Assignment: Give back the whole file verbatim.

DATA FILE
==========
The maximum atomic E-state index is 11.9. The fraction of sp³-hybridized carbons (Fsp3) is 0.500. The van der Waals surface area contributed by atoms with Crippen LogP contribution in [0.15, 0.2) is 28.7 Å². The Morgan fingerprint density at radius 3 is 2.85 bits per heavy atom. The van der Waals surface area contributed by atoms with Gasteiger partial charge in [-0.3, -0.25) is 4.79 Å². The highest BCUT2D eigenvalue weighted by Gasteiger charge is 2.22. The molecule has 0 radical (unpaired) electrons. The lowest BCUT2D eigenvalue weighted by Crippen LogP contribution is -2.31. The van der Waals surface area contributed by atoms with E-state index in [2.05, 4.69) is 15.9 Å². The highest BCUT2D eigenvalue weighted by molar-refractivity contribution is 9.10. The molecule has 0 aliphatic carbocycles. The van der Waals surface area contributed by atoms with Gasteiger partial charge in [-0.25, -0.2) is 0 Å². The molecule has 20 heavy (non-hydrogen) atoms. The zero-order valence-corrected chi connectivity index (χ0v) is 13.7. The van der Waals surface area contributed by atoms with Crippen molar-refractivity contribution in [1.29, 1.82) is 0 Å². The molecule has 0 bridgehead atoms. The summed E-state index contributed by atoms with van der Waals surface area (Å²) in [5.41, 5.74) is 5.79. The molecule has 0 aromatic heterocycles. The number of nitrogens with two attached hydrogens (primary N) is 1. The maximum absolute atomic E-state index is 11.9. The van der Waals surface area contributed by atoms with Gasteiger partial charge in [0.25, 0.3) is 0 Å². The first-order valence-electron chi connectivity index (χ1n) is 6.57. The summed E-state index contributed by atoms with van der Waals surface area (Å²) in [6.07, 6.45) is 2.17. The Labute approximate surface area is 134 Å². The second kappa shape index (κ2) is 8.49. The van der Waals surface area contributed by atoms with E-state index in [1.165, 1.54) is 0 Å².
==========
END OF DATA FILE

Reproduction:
The maximum atomic E-state index is 11.9. The fraction of sp³-hybridized carbons (Fsp3) is 0.500. The van der Waals surface area contributed by atoms with Crippen LogP contribution in [0.15, 0.2) is 28.7 Å². The Morgan fingerprint density at radius 3 is 2.85 bits per heavy atom. The van der Waals surface area contributed by atoms with Gasteiger partial charge in [-0.3, -0.25) is 4.79 Å². The highest BCUT2D eigenvalue weighted by Gasteiger charge is 2.22. The molecule has 0 radical (unpaired) electrons. The lowest BCUT2D eigenvalue weighted by Crippen LogP contribution is -2.31. The van der Waals surface area contributed by atoms with E-state index in [2.05, 4.69) is 15.9 Å². The highest BCUT2D eigenvalue weighted by molar-refractivity contribution is 9.10. The molecule has 0 aliphatic carbocycles. The van der Waals surface area contributed by atoms with Gasteiger partial charge in [-0.25, -0.2) is 0 Å². The molecule has 20 heavy (non-hydrogen) atoms. The zero-order valence-corrected chi connectivity index (χ0v) is 13.7. The van der Waals surface area contributed by atoms with Crippen molar-refractivity contribution in [1.29, 1.82) is 0 Å². The molecule has 0 bridgehead atoms. The summed E-state index contributed by atoms with van der Waals surface area (Å²) in [5.41, 5.74) is 5.79. The molecule has 0 aromatic heterocycles. The number of nitrogens with two attached hydrogens (primary N) is 1. The maximum absolute atomic E-state index is 11.9. The van der Waals surface area contributed by atoms with Gasteiger partial charge in [0.25, 0.3) is 0 Å². The first-order valence-electron chi connectivity index (χ1n) is 6.57. The summed E-state index contributed by atoms with van der Waals surface area (Å²) in [6.07, 6.45) is 2.17. The Labute approximate surface area is 134 Å². The second kappa shape index (κ2) is 8.49. The van der Waals surface area contributed by atoms with E-state index in [1.165, 1.54) is 0 Å².